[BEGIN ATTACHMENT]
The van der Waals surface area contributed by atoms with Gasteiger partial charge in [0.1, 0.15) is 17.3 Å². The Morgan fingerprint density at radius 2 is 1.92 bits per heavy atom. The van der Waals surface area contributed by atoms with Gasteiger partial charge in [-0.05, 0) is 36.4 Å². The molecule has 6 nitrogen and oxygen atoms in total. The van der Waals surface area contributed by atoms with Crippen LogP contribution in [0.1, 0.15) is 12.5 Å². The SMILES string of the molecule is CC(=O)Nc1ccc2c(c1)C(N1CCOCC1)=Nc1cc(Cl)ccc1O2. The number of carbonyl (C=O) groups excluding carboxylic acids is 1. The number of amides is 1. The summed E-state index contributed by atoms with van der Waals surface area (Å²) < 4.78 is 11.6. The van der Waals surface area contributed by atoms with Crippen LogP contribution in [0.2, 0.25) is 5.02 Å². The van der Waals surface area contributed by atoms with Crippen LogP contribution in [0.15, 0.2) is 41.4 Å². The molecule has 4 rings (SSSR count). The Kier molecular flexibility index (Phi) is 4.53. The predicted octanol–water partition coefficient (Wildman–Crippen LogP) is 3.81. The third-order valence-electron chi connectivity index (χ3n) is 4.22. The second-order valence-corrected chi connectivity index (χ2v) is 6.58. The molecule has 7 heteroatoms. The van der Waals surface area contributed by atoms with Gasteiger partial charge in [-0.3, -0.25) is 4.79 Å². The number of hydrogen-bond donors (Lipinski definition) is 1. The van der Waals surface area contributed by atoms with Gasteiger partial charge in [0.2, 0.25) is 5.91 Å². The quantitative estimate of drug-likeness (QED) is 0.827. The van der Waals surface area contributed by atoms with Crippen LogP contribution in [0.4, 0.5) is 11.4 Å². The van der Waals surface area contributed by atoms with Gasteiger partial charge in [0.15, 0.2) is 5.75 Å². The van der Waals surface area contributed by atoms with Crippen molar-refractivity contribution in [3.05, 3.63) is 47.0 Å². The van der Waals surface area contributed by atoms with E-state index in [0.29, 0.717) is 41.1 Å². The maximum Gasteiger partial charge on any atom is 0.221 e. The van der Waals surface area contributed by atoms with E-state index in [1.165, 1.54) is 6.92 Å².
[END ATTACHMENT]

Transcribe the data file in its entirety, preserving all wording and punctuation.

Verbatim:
The van der Waals surface area contributed by atoms with Gasteiger partial charge in [0.1, 0.15) is 17.3 Å². The Morgan fingerprint density at radius 2 is 1.92 bits per heavy atom. The van der Waals surface area contributed by atoms with Gasteiger partial charge in [-0.05, 0) is 36.4 Å². The molecule has 6 nitrogen and oxygen atoms in total. The van der Waals surface area contributed by atoms with Crippen LogP contribution in [0.1, 0.15) is 12.5 Å². The SMILES string of the molecule is CC(=O)Nc1ccc2c(c1)C(N1CCOCC1)=Nc1cc(Cl)ccc1O2. The number of carbonyl (C=O) groups excluding carboxylic acids is 1. The number of amides is 1. The summed E-state index contributed by atoms with van der Waals surface area (Å²) < 4.78 is 11.6. The van der Waals surface area contributed by atoms with Crippen LogP contribution in [0.2, 0.25) is 5.02 Å². The van der Waals surface area contributed by atoms with Crippen LogP contribution in [0.15, 0.2) is 41.4 Å². The molecule has 4 rings (SSSR count). The Kier molecular flexibility index (Phi) is 4.53. The predicted octanol–water partition coefficient (Wildman–Crippen LogP) is 3.81. The third-order valence-electron chi connectivity index (χ3n) is 4.22. The second-order valence-corrected chi connectivity index (χ2v) is 6.58. The molecule has 7 heteroatoms. The van der Waals surface area contributed by atoms with Gasteiger partial charge in [-0.3, -0.25) is 4.79 Å². The number of hydrogen-bond donors (Lipinski definition) is 1. The van der Waals surface area contributed by atoms with Gasteiger partial charge in [0.2, 0.25) is 5.91 Å². The quantitative estimate of drug-likeness (QED) is 0.827. The van der Waals surface area contributed by atoms with Crippen LogP contribution in [0.4, 0.5) is 11.4 Å². The van der Waals surface area contributed by atoms with Gasteiger partial charge in [0.15, 0.2) is 5.75 Å². The van der Waals surface area contributed by atoms with Crippen molar-refractivity contribution in [3.05, 3.63) is 47.0 Å². The van der Waals surface area contributed by atoms with E-state index in [0.29, 0.717) is 41.1 Å². The maximum Gasteiger partial charge on any atom is 0.221 e. The van der Waals surface area contributed by atoms with E-state index in [1.165, 1.54) is 6.92 Å².